6. Valpolicella Classico dominates the market
Valpolicella Classico – as the name suggests – was the original wine produced in the region. It remains the most popular Valpolicella today and is produced in the largest quantities. Light-bodied, cherry-flavoured and low in alcohol (11-12% ABV), Valpolicella Classico is the perfect summer wine.
7. Superior Valpolicella wines are produced from partially dried grapes
The practice of drying wine grapes goes back to the Roman times. In Valpolicella, they dry grapes on mats (bamboo wood or plastic), in special, aerated rooms for several months. This way, the grapes lose water and concentrate flavours, hence the dried fruits characteristic taste.
The percentage of water loss depends on the style of wine – the lowest being Valpolicella Classico Superiore and the highest being Recioto. For example, at the vineyard in Piccoli they dry the grapes for four months when making their Recioto, causing them to shrivel to less than half of their original size and weight.
Amarone’s high alcohol levels are a by-product of this process and, when done correctly, the dried grapes can greatly enhance the flavour of the wine. More expensive versions of Valpolicella get the oak-aging treatment before sale.
8. Amarone della Valpolicella is Italy’s finest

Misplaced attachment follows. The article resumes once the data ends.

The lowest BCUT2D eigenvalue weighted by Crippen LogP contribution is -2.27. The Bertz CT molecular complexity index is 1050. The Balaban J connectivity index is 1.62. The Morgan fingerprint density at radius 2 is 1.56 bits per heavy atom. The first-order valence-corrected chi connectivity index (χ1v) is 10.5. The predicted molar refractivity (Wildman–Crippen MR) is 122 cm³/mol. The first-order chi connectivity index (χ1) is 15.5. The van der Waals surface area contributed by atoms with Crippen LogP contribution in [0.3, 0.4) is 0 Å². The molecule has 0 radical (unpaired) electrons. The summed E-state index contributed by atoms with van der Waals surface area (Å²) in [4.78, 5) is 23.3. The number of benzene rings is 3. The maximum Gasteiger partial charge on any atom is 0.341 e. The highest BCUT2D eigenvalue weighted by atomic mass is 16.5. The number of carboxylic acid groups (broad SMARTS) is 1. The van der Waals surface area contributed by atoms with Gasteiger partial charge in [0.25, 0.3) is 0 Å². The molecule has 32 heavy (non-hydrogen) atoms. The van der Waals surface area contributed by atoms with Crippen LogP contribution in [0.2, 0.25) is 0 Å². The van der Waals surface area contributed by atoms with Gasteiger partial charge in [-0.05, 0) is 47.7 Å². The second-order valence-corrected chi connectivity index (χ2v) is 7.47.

A lot of wines claim to be the finest in a certain category, but Amarone della Valpolicella actually lives up to its title (which is why we travelled all the way to the Piccoli winery to try a bottle).
Amarone, like other bold, high-alcohol Italian wines (think Barolo) is revered in the country for its long-lasting quality. It has enough structure and richness to mature in the bottle for five or ten years, though there’s no harm in opening it early. Expect strong, concentrated flavours of dried figs, cherry, chocolate, parmesan, savoury and liquorice that balance well with the boozy content.
9. Valpolicella Ripasso: a baby Amarone
In the past, only the rich could afford Recioto. Farmers discovered they could enhance basic Valpolicella by adding it to skins leftover from the Recioto fermentation. As the skins contain residual sugar, the wine ferments again, making ripasso a double-fermented wine. Although it contains a similar flavour profile as Amarone, it’s less concentrated and sophisticated, which makes it a cheaper alternative.
10. Hungry? Try Valpolicella with meat or cheese
Valpolicella’s slightly tannic, acidic flavours make it the ideal companion to foods such as steak, mushroom and aged cheese. Here’s a quick pairing guide:
|Valpolicella Classico||Pizza, pasta, meats, veg|
|Valpolicella Superiore||Burgers, cooked chicken, fresh cheese|
|Valpolicella Superiore Ripasso||Steak, mushrooms, risotto|
|Amarone della Valpolicella||Braised meat, aged cheese|
|Recioto della Valpolicella (sweet wine)||Dark chocolate|
Victory for Valpolicella
Ever since we first tasted Valpolicella wine, we’ve made it our mission to bring it to the attention of the masses. While Chianti and Prosecco are certainly nothing to be sniffed at, we’re firm believers in the Valpolicella way of life and know from experience that Italy’s smaller wine-producing regions tend to pack the biggest punch.
Have you tried Valpolicella before? What did you think of it? Share your experiences in the comments below.